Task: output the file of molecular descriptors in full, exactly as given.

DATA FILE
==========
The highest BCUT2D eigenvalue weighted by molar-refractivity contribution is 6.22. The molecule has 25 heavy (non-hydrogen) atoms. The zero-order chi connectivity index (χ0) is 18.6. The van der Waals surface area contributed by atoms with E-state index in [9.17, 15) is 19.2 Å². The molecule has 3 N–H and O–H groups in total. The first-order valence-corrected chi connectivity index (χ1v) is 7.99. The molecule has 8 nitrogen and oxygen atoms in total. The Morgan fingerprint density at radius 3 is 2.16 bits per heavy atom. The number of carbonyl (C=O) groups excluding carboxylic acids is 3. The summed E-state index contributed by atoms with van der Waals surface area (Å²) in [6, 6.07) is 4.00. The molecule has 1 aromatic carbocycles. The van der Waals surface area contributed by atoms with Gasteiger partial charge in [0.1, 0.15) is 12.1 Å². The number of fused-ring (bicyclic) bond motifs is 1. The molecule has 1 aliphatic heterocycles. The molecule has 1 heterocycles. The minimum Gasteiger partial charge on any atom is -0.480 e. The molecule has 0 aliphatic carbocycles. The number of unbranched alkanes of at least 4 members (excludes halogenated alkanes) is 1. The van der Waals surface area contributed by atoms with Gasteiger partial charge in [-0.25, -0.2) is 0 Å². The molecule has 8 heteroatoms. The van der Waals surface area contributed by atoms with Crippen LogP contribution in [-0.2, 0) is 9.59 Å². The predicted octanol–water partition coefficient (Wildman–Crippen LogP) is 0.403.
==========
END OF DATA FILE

The highest BCUT2D eigenvalue weighted by molar-refractivity contribution is 6.22. The molecule has 25 heavy (non-hydrogen) atoms. The zero-order chi connectivity index (χ0) is 18.6. The van der Waals surface area contributed by atoms with E-state index in [9.17, 15) is 19.2 Å². The molecule has 3 N–H and O–H groups in total. The first-order valence-corrected chi connectivity index (χ1v) is 7.99. The molecule has 8 nitrogen and oxygen atoms in total. The Morgan fingerprint density at radius 3 is 2.16 bits per heavy atom. The number of carbonyl (C=O) groups excluding carboxylic acids is 3. The summed E-state index contributed by atoms with van der Waals surface area (Å²) in [6, 6.07) is 4.00. The molecule has 1 aromatic carbocycles. The van der Waals surface area contributed by atoms with Gasteiger partial charge in [0.1, 0.15) is 12.1 Å². The number of fused-ring (bicyclic) bond motifs is 1. The molecule has 1 aliphatic heterocycles. The molecule has 1 heterocycles. The minimum Gasteiger partial charge on any atom is -0.480 e. The molecule has 0 aliphatic carbocycles. The number of unbranched alkanes of at least 4 members (excludes halogenated alkanes) is 1. The van der Waals surface area contributed by atoms with Gasteiger partial charge in [-0.25, -0.2) is 0 Å². The molecule has 8 heteroatoms. The van der Waals surface area contributed by atoms with Crippen LogP contribution in [-0.2, 0) is 9.59 Å². The predicted octanol–water partition coefficient (Wildman–Crippen LogP) is 0.403.